1530s, from French impunité (14c.) and directly from Latin impunitatem (nominative impunitas) "freedom from punishment, omission of punishment," also "rashness, inconsideration," from impunis "unpunished, without punishment," from assimilated form of in- "not, opposite of" (see in- (1)) + poena "punishment" (see penal).
"attack by argument," late 14c., from Old French impugner (14c.), from Latin impugnare "to fight against, assault, attack," from assimilated form of in- "into, in, on, upon" (from PIE root *en "in") + pugnare "to fight" (see pugnacious). Related: Impugned; impugning. Impugnable has meant "liable to be assailed" (1823) and "that cannot be assailed" (1560s).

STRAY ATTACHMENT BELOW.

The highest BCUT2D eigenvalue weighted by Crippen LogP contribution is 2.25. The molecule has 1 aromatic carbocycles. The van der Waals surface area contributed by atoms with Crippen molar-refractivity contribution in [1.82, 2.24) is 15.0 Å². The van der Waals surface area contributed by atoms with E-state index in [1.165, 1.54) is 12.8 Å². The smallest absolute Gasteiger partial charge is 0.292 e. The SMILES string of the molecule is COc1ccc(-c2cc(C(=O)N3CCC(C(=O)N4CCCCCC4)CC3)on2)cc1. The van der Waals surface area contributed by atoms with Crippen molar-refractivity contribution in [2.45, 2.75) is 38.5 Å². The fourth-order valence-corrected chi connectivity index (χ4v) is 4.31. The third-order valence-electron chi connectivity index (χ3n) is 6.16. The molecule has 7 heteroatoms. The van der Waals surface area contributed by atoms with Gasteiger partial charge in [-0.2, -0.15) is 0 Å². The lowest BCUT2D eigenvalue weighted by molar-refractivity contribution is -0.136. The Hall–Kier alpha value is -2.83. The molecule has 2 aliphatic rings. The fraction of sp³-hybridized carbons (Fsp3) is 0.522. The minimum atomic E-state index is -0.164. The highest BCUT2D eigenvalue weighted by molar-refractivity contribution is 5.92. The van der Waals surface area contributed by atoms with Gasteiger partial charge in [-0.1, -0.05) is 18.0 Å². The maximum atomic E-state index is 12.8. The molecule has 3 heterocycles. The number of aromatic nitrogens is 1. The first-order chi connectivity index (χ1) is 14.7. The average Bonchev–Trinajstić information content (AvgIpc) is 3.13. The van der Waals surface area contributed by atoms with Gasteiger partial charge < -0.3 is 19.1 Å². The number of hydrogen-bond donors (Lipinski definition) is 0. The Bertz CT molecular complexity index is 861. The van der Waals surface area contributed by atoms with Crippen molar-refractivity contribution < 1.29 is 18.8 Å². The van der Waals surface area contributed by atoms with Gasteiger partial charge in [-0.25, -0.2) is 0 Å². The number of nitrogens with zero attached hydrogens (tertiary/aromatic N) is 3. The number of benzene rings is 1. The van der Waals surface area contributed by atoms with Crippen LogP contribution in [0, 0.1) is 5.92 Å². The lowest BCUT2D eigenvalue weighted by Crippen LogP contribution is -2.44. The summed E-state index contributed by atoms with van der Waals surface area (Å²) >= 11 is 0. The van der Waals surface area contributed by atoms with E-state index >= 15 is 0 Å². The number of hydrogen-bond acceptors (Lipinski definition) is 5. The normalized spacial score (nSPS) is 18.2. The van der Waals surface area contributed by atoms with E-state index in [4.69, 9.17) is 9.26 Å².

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Harper, D. (n.d.). Etymology of impune. Online Etymology Dictionary. Retrieved $(datetime), from https://www.etymonline.com/word/impune